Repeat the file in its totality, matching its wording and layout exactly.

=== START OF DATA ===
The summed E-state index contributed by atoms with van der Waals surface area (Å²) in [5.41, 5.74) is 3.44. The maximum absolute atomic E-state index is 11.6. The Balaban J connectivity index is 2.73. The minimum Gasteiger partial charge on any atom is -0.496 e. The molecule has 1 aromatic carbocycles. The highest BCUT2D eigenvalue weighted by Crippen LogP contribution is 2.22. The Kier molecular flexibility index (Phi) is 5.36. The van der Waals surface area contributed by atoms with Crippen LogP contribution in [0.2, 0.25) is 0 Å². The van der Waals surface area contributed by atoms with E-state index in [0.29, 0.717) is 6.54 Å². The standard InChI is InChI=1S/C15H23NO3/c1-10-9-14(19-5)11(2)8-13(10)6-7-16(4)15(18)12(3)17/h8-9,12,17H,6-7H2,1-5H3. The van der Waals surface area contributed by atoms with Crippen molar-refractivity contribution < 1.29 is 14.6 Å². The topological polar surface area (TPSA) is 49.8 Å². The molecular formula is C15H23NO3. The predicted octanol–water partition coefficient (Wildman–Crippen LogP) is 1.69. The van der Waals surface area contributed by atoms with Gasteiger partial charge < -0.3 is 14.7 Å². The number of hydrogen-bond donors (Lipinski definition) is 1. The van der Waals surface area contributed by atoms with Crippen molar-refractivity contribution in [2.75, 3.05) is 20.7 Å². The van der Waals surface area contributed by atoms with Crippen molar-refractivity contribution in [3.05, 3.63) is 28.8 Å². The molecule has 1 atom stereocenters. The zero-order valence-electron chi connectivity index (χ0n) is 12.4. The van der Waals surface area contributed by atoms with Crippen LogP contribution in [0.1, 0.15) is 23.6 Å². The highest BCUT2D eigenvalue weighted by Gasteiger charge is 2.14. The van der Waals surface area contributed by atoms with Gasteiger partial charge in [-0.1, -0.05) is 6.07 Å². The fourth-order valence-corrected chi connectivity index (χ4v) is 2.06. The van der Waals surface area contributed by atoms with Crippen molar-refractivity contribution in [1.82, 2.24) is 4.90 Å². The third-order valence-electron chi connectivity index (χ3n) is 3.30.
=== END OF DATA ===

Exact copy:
The summed E-state index contributed by atoms with van der Waals surface area (Å²) in [5.41, 5.74) is 3.44. The maximum absolute atomic E-state index is 11.6. The Balaban J connectivity index is 2.73. The minimum Gasteiger partial charge on any atom is -0.496 e. The molecule has 1 aromatic carbocycles. The highest BCUT2D eigenvalue weighted by Crippen LogP contribution is 2.22. The Kier molecular flexibility index (Phi) is 5.36. The van der Waals surface area contributed by atoms with Crippen LogP contribution in [0.2, 0.25) is 0 Å². The van der Waals surface area contributed by atoms with E-state index in [0.29, 0.717) is 6.54 Å². The standard InChI is InChI=1S/C15H23NO3/c1-10-9-14(19-5)11(2)8-13(10)6-7-16(4)15(18)12(3)17/h8-9,12,17H,6-7H2,1-5H3. The van der Waals surface area contributed by atoms with Crippen molar-refractivity contribution < 1.29 is 14.6 Å². The topological polar surface area (TPSA) is 49.8 Å². The molecular formula is C15H23NO3. The predicted octanol–water partition coefficient (Wildman–Crippen LogP) is 1.69. The van der Waals surface area contributed by atoms with Gasteiger partial charge < -0.3 is 14.7 Å². The number of hydrogen-bond donors (Lipinski definition) is 1. The van der Waals surface area contributed by atoms with Crippen molar-refractivity contribution in [2.75, 3.05) is 20.7 Å². The van der Waals surface area contributed by atoms with Crippen molar-refractivity contribution in [3.05, 3.63) is 28.8 Å². The molecule has 1 atom stereocenters. The zero-order valence-electron chi connectivity index (χ0n) is 12.4. The van der Waals surface area contributed by atoms with Crippen LogP contribution in [0.1, 0.15) is 23.6 Å². The highest BCUT2D eigenvalue weighted by Gasteiger charge is 2.14. The van der Waals surface area contributed by atoms with Gasteiger partial charge in [-0.1, -0.05) is 6.07 Å². The fourth-order valence-corrected chi connectivity index (χ4v) is 2.06. The van der Waals surface area contributed by atoms with Crippen molar-refractivity contribution in [1.82, 2.24) is 4.90 Å². The third-order valence-electron chi connectivity index (χ3n) is 3.30.